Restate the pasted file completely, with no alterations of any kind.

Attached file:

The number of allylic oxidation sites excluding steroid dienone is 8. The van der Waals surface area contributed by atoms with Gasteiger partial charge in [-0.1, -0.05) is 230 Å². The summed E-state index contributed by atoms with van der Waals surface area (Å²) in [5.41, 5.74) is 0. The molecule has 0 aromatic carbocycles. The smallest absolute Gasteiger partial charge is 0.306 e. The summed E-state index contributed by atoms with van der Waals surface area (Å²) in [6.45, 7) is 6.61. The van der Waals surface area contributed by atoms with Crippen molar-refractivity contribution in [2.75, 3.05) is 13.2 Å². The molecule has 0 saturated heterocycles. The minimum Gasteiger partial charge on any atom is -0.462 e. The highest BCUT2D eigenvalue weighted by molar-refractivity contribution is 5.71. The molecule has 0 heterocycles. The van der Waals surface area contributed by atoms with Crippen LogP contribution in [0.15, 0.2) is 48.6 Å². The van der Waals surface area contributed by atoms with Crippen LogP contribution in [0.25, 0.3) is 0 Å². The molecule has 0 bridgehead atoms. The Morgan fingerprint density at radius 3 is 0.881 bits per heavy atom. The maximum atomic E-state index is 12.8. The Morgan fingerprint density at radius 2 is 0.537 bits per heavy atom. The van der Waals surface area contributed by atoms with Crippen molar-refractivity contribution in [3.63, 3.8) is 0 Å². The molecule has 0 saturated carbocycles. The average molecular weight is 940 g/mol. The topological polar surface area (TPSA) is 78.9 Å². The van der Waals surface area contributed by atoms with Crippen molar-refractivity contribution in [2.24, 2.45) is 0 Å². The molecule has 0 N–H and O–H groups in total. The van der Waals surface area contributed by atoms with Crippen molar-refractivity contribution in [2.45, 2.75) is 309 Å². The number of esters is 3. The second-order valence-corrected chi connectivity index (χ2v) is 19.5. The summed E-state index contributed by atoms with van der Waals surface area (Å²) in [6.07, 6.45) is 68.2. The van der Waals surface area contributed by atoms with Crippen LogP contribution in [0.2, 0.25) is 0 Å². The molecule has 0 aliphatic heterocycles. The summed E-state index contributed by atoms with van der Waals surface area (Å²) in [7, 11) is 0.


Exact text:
The number of allylic oxidation sites excluding steroid dienone is 8. The van der Waals surface area contributed by atoms with Gasteiger partial charge in [-0.1, -0.05) is 230 Å². The summed E-state index contributed by atoms with van der Waals surface area (Å²) in [5.41, 5.74) is 0. The molecule has 0 aromatic carbocycles. The smallest absolute Gasteiger partial charge is 0.306 e. The summed E-state index contributed by atoms with van der Waals surface area (Å²) in [6.45, 7) is 6.61. The van der Waals surface area contributed by atoms with Crippen molar-refractivity contribution in [2.75, 3.05) is 13.2 Å². The molecule has 0 saturated heterocycles. The minimum Gasteiger partial charge on any atom is -0.462 e. The highest BCUT2D eigenvalue weighted by molar-refractivity contribution is 5.71. The molecule has 0 heterocycles. The van der Waals surface area contributed by atoms with Crippen LogP contribution in [0.15, 0.2) is 48.6 Å². The van der Waals surface area contributed by atoms with Crippen LogP contribution in [0.25, 0.3) is 0 Å². The molecule has 0 bridgehead atoms. The Morgan fingerprint density at radius 3 is 0.881 bits per heavy atom. The maximum atomic E-state index is 12.8. The Morgan fingerprint density at radius 2 is 0.537 bits per heavy atom. The van der Waals surface area contributed by atoms with Crippen molar-refractivity contribution in [3.63, 3.8) is 0 Å². The molecule has 0 saturated carbocycles. The average molecular weight is 940 g/mol. The topological polar surface area (TPSA) is 78.9 Å². The van der Waals surface area contributed by atoms with Crippen molar-refractivity contribution in [2.24, 2.45) is 0 Å². The molecule has 0 N–H and O–H groups in total. The van der Waals surface area contributed by atoms with Crippen molar-refractivity contribution in [2.45, 2.75) is 309 Å². The number of esters is 3. The second-order valence-corrected chi connectivity index (χ2v) is 19.5. The summed E-state index contributed by atoms with van der Waals surface area (Å²) in [6.07, 6.45) is 68.2. The van der Waals surface area contributed by atoms with Crippen LogP contribution in [0.2, 0.25) is 0 Å². The molecule has 0 aliphatic heterocycles. The summed E-state index contributed by atoms with van der Waals surface area (Å²) in [7, 11) is 0.